Legal Aid of North Carolina (LANC) says it has settled housing discrimination complaints against the architects, builders and owners of the SkyHouse apartment buildings in Raleigh, Charlotte, and eight cities in other states. The complaints, which were filed with the U.S. Department of Housing and Urban Development (HUD), alleged that the balconies in the buildings were in violation of the Fair Housing Act because the sliding door thresholds were too high, making them inaccessible for people with disabilities. The respondents in the cases denied that the buildings were inaccessible or in violation of the Fair Housing Act.
As a result of the conciliation agreement signed by the parties and approved by HUD on Sept. 13, the respondents will provide $1.8 million to help fund accessibility modifications for low-income individuals in North Carolina, Georgia, Florida, and Texas, where SkyHouse properties with similar features are located. The fund will be managed by the R.L. Mace Universal Design Institute, a non-profit organization dedicated to promoting the concept and practice of accessible and universal design.
In addition, to make units more accessible, the owners of the buildings will offer ramps and decking for the balconies, and make other accessibility modifications upon request from residents with disabilities. The respondents will further pay $50,000 for Legal Aid’s damages and attorneys’ fees, a LANC news release reported.
LANC executive director George Hausen said: ‘We appreciate the effort that the respondents made to address the issues raised in our complaints. The modification fund will help hundreds of low-income people with disabilities remain in their homes by making them more accessible.”
Jeffrey Dillman, co-director of the Fair Housing Project, said in a statement that the accessibility provisions of the Fair Housing Act are of great importance to people with disabilities, stating, “Accessible housing is an essential means of ensuring that people with disabilities are able to fully participate in the community. Designers and builders must ensure that housing meets these modest federal accessibility requirements, in addition to state and local codes.”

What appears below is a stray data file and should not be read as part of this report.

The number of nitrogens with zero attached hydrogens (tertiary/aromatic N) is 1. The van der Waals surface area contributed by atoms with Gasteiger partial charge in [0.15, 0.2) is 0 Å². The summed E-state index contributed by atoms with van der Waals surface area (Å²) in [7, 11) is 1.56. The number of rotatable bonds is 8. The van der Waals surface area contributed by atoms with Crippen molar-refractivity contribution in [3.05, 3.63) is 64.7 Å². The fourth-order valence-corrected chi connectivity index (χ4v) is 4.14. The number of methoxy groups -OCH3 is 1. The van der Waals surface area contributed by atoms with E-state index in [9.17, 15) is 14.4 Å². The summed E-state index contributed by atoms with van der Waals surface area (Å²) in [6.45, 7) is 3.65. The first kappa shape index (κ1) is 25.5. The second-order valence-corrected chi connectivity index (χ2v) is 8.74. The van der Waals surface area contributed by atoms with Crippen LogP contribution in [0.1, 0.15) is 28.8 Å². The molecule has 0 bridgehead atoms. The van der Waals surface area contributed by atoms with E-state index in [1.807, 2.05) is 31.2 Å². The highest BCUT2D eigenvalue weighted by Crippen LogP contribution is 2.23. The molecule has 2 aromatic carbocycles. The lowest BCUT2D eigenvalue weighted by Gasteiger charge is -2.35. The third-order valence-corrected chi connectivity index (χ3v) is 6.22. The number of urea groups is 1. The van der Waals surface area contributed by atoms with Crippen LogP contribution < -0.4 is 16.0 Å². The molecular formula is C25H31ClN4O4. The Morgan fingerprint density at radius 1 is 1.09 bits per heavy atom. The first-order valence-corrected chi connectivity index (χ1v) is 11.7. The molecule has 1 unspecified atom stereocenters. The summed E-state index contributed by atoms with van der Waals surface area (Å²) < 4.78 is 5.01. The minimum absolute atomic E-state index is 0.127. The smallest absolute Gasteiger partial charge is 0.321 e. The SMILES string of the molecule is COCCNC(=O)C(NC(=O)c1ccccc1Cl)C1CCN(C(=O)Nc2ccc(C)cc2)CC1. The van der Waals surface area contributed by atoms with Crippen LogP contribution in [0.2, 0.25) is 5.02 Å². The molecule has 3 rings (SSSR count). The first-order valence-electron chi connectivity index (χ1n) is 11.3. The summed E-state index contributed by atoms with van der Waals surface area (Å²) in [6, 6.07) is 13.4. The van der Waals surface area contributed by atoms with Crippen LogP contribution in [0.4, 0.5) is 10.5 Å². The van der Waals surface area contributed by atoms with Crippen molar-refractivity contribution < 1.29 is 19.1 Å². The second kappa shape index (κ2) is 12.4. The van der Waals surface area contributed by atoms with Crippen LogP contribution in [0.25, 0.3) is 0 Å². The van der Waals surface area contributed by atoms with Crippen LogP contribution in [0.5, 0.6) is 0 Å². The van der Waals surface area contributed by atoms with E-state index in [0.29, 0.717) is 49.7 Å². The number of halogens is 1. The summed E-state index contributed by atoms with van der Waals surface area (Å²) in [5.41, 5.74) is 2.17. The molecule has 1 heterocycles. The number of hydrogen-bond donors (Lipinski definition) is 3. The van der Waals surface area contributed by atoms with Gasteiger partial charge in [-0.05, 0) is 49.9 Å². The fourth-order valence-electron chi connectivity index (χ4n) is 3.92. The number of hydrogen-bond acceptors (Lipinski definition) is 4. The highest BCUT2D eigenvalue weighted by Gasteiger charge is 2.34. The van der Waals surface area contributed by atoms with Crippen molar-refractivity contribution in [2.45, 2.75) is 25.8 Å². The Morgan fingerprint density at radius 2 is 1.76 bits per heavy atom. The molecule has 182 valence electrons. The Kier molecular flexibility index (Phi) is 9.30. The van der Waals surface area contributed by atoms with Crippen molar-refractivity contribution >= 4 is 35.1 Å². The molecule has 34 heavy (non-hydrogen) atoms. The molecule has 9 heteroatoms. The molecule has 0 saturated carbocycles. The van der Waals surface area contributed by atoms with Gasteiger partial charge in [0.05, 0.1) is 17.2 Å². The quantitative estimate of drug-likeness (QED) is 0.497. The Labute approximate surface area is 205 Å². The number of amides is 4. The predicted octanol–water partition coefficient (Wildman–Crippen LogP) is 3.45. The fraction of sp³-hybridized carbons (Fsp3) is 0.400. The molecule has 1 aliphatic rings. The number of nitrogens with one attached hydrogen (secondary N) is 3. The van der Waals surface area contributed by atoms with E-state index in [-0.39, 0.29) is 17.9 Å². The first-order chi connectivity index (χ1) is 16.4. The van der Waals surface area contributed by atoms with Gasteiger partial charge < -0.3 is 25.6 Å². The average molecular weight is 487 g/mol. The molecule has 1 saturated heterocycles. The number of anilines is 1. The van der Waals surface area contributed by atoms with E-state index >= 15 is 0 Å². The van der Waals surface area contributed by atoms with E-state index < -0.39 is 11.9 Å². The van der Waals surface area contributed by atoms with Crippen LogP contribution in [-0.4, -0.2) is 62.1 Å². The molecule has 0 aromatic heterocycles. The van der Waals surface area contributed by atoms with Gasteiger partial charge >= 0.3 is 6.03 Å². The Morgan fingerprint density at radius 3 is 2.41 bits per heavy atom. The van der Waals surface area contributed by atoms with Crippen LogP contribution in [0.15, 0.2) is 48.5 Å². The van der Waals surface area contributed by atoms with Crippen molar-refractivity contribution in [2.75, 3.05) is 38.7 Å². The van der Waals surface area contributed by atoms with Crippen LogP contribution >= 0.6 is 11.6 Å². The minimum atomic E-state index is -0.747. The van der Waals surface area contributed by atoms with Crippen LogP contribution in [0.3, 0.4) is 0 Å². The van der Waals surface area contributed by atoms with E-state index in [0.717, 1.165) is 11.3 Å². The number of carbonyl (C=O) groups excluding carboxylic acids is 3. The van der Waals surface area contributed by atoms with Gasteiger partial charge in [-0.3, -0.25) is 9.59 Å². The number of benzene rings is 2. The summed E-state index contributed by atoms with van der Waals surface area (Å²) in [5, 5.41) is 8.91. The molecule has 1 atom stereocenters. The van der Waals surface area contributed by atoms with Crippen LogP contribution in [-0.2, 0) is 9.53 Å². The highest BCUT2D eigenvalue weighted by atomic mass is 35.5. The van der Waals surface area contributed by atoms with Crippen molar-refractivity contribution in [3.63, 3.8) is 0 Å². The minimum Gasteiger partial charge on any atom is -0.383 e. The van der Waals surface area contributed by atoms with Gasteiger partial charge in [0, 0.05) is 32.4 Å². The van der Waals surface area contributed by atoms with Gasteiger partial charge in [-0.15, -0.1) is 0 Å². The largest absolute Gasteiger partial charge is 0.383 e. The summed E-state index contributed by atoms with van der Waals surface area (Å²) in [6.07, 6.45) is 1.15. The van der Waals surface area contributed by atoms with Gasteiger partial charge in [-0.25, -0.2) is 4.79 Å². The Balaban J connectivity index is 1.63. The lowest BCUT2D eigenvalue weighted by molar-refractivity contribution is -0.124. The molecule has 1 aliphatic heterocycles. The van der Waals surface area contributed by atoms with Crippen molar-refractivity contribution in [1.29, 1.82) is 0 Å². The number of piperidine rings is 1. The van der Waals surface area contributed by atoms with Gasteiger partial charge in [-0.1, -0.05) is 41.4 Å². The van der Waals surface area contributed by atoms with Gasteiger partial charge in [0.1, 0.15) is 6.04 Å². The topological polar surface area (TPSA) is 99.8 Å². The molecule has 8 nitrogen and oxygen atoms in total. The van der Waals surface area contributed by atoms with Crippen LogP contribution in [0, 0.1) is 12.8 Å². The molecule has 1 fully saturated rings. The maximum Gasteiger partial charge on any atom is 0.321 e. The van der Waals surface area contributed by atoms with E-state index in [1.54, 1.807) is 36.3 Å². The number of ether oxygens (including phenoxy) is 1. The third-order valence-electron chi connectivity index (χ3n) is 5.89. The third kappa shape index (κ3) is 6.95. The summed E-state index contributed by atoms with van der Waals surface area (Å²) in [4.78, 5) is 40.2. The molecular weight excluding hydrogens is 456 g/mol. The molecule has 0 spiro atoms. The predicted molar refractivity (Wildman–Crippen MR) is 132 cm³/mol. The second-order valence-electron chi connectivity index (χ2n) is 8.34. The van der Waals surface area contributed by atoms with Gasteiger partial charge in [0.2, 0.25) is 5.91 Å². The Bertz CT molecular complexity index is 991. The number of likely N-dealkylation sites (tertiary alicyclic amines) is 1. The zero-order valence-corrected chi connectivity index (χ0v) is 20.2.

The cases, Legal Aid of North Carolina v. SkyHouse Raleigh, LLC, et al., and Legal Aid of North Carolina v. SkyHouse Charlotte, LLC, et al., were filed with HUD in December 2015. The cases arose from accessibility testing performed by Legal Aid’s Fair Housing Project, which uncovered the alleged violations.
The Fair Housing Act requires all multi-family housing built since 1991 to include certain accessibility features in common areas and individual units to allow people with disabilities to use and enjoy the property.
There are 17 SkyHouse buildings currently completed or under construction. Eleven of them have the high door thresholds that are subject to the agreement. The respondents are SkyHouse Raleigh, LLC; SkyHouse Charlotte, LLC; SkyHouse Charlotte II, LLC; Smallwood, Reynolds, Stewart, Stewart & Associates, Inc., in Atlanta; Batson-Cook Company in West Point, Ga.; Novare Group Holdings, LLC, in Atlanta; Beacon Partners, Inc., in Charlotte; and NGI Investments, LLC, in Atlanta.
Legal Aid was represented in this case by Michael Allen, an attorney with the Washington, D.C.-based civil rights firm Relman, Dane and Colfax, PLLC. Legal Aid of North Carolina’s involvement in this litigation was made possible in part by a grant from the U.S. Department of Housing and Urban Development’s Fair Housing Initiatives Program.
Individuals may obtain information about the accessibility fund by contacting the Fair Housing Project of Legal Aid of North Carolina at (855) 797-3247.
Image from the Skyhouse Raleigh website